The realm of Latino fast food cuisine has long lacked authentic and fresh flavors, resulting in the passing of such abominations as the Doritos Taco Loco for “Mexican food.” Fortunately, Pollo Campero offers delicious Latin American dishes, but not at dollar menu prices.
Pollo Campero is relatively new to the US (its first restaurant here opened in 2002), but the chain has enjoyed global success since its founding in 1971 in Guatemala. The restaurant is popular across Latin America, and now has locations in Europe, the Middle East and Asia, as well as in North America. In some countries, Pollo Campero is something of an icon. In fact, when word spread that several new franchises were opening in the Houston area, a colleague remarked to me that her husband had grown to love the chain while working for a time in Mexico, and my mother reminisced about sending my father for Pollo Campero runs.
The chain’s Latin American roots are evident upon pulling up to the restaurant, which is decorated in vivid oranges and greens with stylized chicken motifs evocative of Mayan pictographs. Compared to the mustard yellow and ketchup red of McDonald’s, Pollo Campero feels modern and sleek. Spanish language music plays over the speaker system, and the staff is very friendly, greeting us warmly upon entrance to ask if we’ve been there before and coming by our table periodically to check on us. That we even dine-in at all is a testament to the thoughtful planning of the restaurant’s designers: the franchise is fresh, clean and doesn’t smell like fryer grease.
The restaurant specializes in chicken, and they do it well. The chicken tomatillo taco was flavorful, with moist shredded chicken and authentic queso fresco and salsa sprinkled on top. But I preferred the crispy chicken taco, which layered mango “coleslaw” (pickled crispy cabbage) and avocado on top of chicken strips. You have the option of flour or corn tortillas, but I recommend the corn as the flour tortillas were dry; better fast-food flour tortillas can be found at Taco Cabana. Though delicious, the tacos were a bit small for the price.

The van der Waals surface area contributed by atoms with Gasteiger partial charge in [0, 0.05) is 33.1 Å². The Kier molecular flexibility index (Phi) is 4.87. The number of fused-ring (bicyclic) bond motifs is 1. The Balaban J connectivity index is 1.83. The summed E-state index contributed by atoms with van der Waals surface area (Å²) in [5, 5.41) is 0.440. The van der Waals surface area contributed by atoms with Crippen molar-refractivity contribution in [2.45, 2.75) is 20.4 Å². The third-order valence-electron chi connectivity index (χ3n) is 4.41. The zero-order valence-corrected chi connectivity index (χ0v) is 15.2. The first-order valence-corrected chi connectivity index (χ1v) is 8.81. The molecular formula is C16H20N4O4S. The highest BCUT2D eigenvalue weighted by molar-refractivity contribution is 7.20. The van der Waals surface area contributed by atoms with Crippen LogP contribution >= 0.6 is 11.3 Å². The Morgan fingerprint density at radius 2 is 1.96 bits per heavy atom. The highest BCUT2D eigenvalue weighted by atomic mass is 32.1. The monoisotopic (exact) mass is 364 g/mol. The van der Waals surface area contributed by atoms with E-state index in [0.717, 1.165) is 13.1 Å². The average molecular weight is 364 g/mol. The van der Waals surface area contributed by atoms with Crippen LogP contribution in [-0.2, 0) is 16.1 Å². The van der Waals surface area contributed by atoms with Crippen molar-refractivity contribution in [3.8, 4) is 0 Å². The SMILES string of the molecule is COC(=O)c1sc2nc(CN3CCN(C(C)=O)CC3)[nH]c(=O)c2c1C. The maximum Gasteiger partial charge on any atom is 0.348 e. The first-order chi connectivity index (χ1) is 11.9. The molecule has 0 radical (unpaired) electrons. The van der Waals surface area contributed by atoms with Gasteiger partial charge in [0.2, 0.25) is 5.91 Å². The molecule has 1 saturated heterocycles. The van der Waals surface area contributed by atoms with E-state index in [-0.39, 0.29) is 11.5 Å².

There are several combinations of rotisserie chicken available. My Peruvian husband typically orders his plate with platano and rice and beans on the side, and he raves that the meal tastes just like what they eat at home. For the health conscious, there are a few salad options. I tried the Mango Chicken and enjoyed the tomato lime dressing and pieces of mango accompanying the crispy chicken pieces; the plate was large enough that I ate my fill and still had enough for a light dinner of leftovers.
A variety of sides is available in addition to the aforementioned platano, cole slaw and traditional rice and beans. The watermelon and cucumber salad was refreshing, although not everyone in our party enjoyed the mint flavor. However, the stand-out accoutrement is the array of salsas. There’s a suitable spice-level available whatever your palate, including an oddly sweet (but delicious) tamarindo version. Wash them down with a delicious horchata or other agua fresco, and you have the makings of a satisfying meal.
Pollo Campero has a lot going for it – comfortable dining environment and a delicious array of foods that stand out from the fast-food crowd. The one downside is price. Diners expecting fast-food prices from this chain will probably be disappointed at the perceived cost-value; a better comparison would be to “fast-casual” restaurants, such as Panera or Café Express. But if you’re looking to meet a craving for Latin American foods on some night where you don’t have the druthers to cook dinner, Pollo Campero might be your best shot.